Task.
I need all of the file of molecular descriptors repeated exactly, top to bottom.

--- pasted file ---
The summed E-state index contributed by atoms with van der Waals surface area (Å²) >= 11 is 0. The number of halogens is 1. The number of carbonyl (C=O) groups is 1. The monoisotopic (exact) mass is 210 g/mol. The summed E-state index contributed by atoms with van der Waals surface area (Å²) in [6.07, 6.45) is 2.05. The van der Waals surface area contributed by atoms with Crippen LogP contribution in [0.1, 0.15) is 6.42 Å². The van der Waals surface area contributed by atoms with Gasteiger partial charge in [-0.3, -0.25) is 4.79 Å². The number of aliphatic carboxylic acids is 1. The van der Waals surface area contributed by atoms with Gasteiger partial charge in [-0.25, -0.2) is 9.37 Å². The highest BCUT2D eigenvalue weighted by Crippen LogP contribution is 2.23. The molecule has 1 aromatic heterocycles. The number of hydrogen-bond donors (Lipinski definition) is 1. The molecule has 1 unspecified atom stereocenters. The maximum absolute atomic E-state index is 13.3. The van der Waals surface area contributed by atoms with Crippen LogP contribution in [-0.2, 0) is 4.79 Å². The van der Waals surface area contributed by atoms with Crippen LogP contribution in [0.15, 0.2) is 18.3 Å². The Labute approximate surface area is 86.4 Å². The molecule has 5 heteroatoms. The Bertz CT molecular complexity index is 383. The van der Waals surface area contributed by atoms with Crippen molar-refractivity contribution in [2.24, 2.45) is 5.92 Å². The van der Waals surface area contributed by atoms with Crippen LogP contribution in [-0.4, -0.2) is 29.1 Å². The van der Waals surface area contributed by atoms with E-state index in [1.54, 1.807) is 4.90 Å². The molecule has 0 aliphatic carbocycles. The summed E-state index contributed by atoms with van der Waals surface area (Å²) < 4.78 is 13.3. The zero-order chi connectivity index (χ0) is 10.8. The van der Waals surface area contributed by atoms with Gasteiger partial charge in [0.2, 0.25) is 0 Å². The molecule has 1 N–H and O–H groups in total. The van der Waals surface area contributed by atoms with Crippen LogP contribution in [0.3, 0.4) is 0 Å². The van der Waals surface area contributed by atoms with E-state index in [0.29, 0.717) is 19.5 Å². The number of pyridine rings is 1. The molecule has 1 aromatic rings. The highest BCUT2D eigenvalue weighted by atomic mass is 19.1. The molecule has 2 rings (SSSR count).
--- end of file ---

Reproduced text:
The summed E-state index contributed by atoms with van der Waals surface area (Å²) >= 11 is 0. The number of halogens is 1. The number of carbonyl (C=O) groups is 1. The monoisotopic (exact) mass is 210 g/mol. The summed E-state index contributed by atoms with van der Waals surface area (Å²) in [6.07, 6.45) is 2.05. The van der Waals surface area contributed by atoms with Crippen LogP contribution in [0.1, 0.15) is 6.42 Å². The van der Waals surface area contributed by atoms with Gasteiger partial charge in [-0.3, -0.25) is 4.79 Å². The number of aliphatic carboxylic acids is 1. The van der Waals surface area contributed by atoms with Gasteiger partial charge in [-0.25, -0.2) is 9.37 Å². The highest BCUT2D eigenvalue weighted by Crippen LogP contribution is 2.23. The molecule has 1 aromatic heterocycles. The number of hydrogen-bond donors (Lipinski definition) is 1. The molecule has 1 unspecified atom stereocenters. The maximum absolute atomic E-state index is 13.3. The van der Waals surface area contributed by atoms with Crippen LogP contribution in [-0.2, 0) is 4.79 Å². The van der Waals surface area contributed by atoms with Crippen LogP contribution in [0.15, 0.2) is 18.3 Å². The Labute approximate surface area is 86.4 Å². The molecule has 5 heteroatoms. The Bertz CT molecular complexity index is 383. The van der Waals surface area contributed by atoms with Crippen molar-refractivity contribution in [2.24, 2.45) is 5.92 Å². The van der Waals surface area contributed by atoms with Crippen LogP contribution in [-0.4, -0.2) is 29.1 Å². The van der Waals surface area contributed by atoms with E-state index in [1.54, 1.807) is 4.90 Å². The molecule has 0 aliphatic carbocycles. The summed E-state index contributed by atoms with van der Waals surface area (Å²) < 4.78 is 13.3. The zero-order chi connectivity index (χ0) is 10.8. The van der Waals surface area contributed by atoms with Gasteiger partial charge in [0.2, 0.25) is 0 Å². The molecule has 1 N–H and O–H groups in total. The van der Waals surface area contributed by atoms with Crippen LogP contribution in [0.3, 0.4) is 0 Å². The van der Waals surface area contributed by atoms with E-state index in [0.29, 0.717) is 19.5 Å². The number of pyridine rings is 1. The molecule has 1 aromatic rings. The highest BCUT2D eigenvalue weighted by atomic mass is 19.1. The molecule has 2 rings (SSSR count).